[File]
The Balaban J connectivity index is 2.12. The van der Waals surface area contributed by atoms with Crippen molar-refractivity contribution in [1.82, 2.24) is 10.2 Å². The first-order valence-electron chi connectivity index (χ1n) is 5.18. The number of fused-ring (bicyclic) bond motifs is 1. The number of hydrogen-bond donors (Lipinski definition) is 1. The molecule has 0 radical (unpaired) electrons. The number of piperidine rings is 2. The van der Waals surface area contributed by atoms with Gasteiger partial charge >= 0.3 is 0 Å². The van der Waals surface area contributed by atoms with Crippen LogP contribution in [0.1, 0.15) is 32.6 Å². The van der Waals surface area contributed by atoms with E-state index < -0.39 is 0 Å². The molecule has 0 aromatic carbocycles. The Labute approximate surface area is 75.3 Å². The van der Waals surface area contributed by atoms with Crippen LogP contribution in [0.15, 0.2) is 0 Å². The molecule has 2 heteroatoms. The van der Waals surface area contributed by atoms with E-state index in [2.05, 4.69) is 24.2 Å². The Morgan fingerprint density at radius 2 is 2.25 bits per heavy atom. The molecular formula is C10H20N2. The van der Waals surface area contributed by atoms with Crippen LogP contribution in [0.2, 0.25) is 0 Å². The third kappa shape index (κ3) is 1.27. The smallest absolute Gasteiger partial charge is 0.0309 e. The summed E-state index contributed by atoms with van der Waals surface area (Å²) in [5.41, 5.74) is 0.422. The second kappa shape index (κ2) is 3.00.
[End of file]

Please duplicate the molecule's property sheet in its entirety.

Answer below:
The Balaban J connectivity index is 2.12. The van der Waals surface area contributed by atoms with Crippen molar-refractivity contribution in [1.82, 2.24) is 10.2 Å². The first-order valence-electron chi connectivity index (χ1n) is 5.18. The number of fused-ring (bicyclic) bond motifs is 1. The number of hydrogen-bond donors (Lipinski definition) is 1. The molecule has 0 radical (unpaired) electrons. The number of piperidine rings is 2. The van der Waals surface area contributed by atoms with Gasteiger partial charge >= 0.3 is 0 Å². The van der Waals surface area contributed by atoms with Crippen LogP contribution in [0.1, 0.15) is 32.6 Å². The van der Waals surface area contributed by atoms with E-state index < -0.39 is 0 Å². The molecule has 0 aromatic carbocycles. The Labute approximate surface area is 75.3 Å². The van der Waals surface area contributed by atoms with Crippen LogP contribution in [0.15, 0.2) is 0 Å². The molecule has 2 heteroatoms. The van der Waals surface area contributed by atoms with E-state index in [2.05, 4.69) is 24.2 Å². The Morgan fingerprint density at radius 2 is 2.25 bits per heavy atom. The molecular formula is C10H20N2. The van der Waals surface area contributed by atoms with Crippen LogP contribution in [0.2, 0.25) is 0 Å². The third kappa shape index (κ3) is 1.27. The smallest absolute Gasteiger partial charge is 0.0309 e. The summed E-state index contributed by atoms with van der Waals surface area (Å²) in [5.41, 5.74) is 0.422. The second kappa shape index (κ2) is 3.00.